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July 22, 2014 | 24th Tamuz 5774
Shavuot
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SHAVUOT

See also Festival Services


  1. Jun 2006 Digest 097

    Shavuot is my favorite holiday, because of what it symbolizes, and it makes me sad to see people ignoring it, perhaps because it doesn't have "cool stuff" (seder, props, etc) and because it's only one day. I'm guessing that the timing of Confirmation was an attempt to get people to come to a Shavuot service, but what can we do to make the day stand on its own?

    At [our congregation] we have an evening service (with Confirmation), then Tikkun Leil Shavuot (late-night Torah study), and a morning service with Yizkor. This mix appeals to three different (sometimes-overlapping) interest groups: The evening service mostly draws Confirmation families; the morning service draws mostly people who want to say Yizkor (and is small); and the tikkun draws most of our regular Torah-study group. Do we need another type of activity, or do we need to build better connections among these? Lately we've seen a few of the Confirmation students stay for the tikkun, which is a good start.

    Monica
    860 households


  2. Jun 2006 Digest 097

    …How might we adapt the counting of the Omer in a way that would be meaningful to Jews living in 21st century (58th century?) America?... I envision a weekly gathering of some sort that would have a common theme and which would build in intensity to a culmination of some sort on Shavuot. (A side benefit could be reinstituting services on the 2nd day of Pesach.) I am not even sure what the balance ought to be between having a ritual/educational purpose as opposed to a social purpose of some sort…

    Ari
    570 Family Units


  3. Jun 2006 Digest 097

    Transatlantically, the British Reform machzor for the Pilgrim Festivals (Shalosh Regalim), called Forms of Prayer for Jewish Worship, 1995, ed. Jonathan Magonet, has a remarkably rich, resourceful "Calendar of Readings for the Omer" (pp. 655-718). The Northwood Pinner Liberal Synagogue, also British, starts its Tikkun Leyl Shavu'ot with a delicious and most congenial all-milchig Yom Tov meal with its variety of wines and cheeses and with readings and songs from a Haggadah-type manual, followed by a night of study.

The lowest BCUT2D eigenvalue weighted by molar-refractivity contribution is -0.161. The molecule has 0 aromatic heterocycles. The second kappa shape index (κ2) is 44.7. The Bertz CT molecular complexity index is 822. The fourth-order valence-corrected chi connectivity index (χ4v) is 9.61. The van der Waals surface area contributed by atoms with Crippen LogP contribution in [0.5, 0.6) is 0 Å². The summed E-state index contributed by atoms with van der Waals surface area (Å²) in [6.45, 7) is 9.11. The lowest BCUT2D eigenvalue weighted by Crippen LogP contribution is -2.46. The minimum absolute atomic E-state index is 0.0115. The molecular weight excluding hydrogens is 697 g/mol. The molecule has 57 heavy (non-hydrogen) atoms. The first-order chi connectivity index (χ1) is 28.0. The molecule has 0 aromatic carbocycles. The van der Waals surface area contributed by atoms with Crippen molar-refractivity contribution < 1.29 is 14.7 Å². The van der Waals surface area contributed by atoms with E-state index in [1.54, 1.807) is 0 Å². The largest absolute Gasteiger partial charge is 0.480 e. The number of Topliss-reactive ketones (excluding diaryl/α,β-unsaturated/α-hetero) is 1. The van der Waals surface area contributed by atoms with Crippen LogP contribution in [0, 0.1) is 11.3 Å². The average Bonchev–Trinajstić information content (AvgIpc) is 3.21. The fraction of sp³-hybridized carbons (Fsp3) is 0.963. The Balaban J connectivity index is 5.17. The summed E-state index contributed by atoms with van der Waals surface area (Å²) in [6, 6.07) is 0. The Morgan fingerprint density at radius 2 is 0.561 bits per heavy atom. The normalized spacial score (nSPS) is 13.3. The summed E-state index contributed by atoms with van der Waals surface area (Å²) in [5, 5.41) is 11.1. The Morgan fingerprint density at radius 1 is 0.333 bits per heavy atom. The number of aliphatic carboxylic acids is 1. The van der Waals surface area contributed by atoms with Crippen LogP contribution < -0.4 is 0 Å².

Eric


  4. Jun 2006 Digest 098

    Why just do a week? Why not make a point of counting the Omer? I've seen some congregations do this and choose one principle, theme, or saying to study/discuss each day. While it need not be in a face-to-face meeting every day, it would be done via an e-mail list so that those not interested in schlepping to the synagogue each day could still take part.

    We're talking about the 50-day journey of a scared people across harsh and often hostile territory. Tradition holds that we should consider each of ourselves as having personally made the journey--and continues by saying that every Jewish soul past, present, and future was at Sinai to personally receive the Torah. It couldn't hurt to foster a little of that feeling in our own congregations.
    Don


  5. Jun 2006 Digest 098

    There was a group that met at our temple weekly this year for the counting of the Omer. They followed the sefirot model, and when they met they discussed how to relate counting of the Omer to refining one's personal self, largely through trying to change one's behavior in everyday life situations. A lot of the material was gleaned from various Web sites. Participants found it

    very meaningful. Activities of this nature have been sponsored by our Sisterhood or Adult Education Committee, and have not been Ritual Committee projects.